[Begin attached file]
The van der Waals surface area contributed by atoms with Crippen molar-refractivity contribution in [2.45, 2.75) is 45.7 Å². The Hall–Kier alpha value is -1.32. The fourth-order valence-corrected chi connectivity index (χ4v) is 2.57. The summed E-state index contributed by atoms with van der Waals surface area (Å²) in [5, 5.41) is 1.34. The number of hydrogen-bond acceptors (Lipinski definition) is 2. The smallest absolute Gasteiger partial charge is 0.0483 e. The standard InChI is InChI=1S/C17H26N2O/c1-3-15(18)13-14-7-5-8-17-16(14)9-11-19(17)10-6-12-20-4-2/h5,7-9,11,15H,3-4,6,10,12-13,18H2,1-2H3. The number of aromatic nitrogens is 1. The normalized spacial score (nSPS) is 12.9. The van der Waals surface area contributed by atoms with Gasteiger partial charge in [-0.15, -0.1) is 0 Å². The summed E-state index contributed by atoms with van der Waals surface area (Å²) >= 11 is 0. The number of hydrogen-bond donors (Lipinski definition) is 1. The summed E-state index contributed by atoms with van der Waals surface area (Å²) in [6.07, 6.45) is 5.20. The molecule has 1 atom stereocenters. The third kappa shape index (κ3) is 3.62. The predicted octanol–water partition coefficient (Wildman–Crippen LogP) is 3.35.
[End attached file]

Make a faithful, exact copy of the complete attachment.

The van der Waals surface area contributed by atoms with Crippen molar-refractivity contribution in [2.45, 2.75) is 45.7 Å². The Hall–Kier alpha value is -1.32. The fourth-order valence-corrected chi connectivity index (χ4v) is 2.57. The summed E-state index contributed by atoms with van der Waals surface area (Å²) in [5, 5.41) is 1.34. The number of hydrogen-bond acceptors (Lipinski definition) is 2. The smallest absolute Gasteiger partial charge is 0.0483 e. The standard InChI is InChI=1S/C17H26N2O/c1-3-15(18)13-14-7-5-8-17-16(14)9-11-19(17)10-6-12-20-4-2/h5,7-9,11,15H,3-4,6,10,12-13,18H2,1-2H3. The number of aromatic nitrogens is 1. The normalized spacial score (nSPS) is 12.9. The van der Waals surface area contributed by atoms with Gasteiger partial charge in [-0.15, -0.1) is 0 Å². The summed E-state index contributed by atoms with van der Waals surface area (Å²) >= 11 is 0. The number of hydrogen-bond donors (Lipinski definition) is 1. The summed E-state index contributed by atoms with van der Waals surface area (Å²) in [6.07, 6.45) is 5.20. The molecule has 1 atom stereocenters. The third kappa shape index (κ3) is 3.62. The predicted octanol–water partition coefficient (Wildman–Crippen LogP) is 3.35.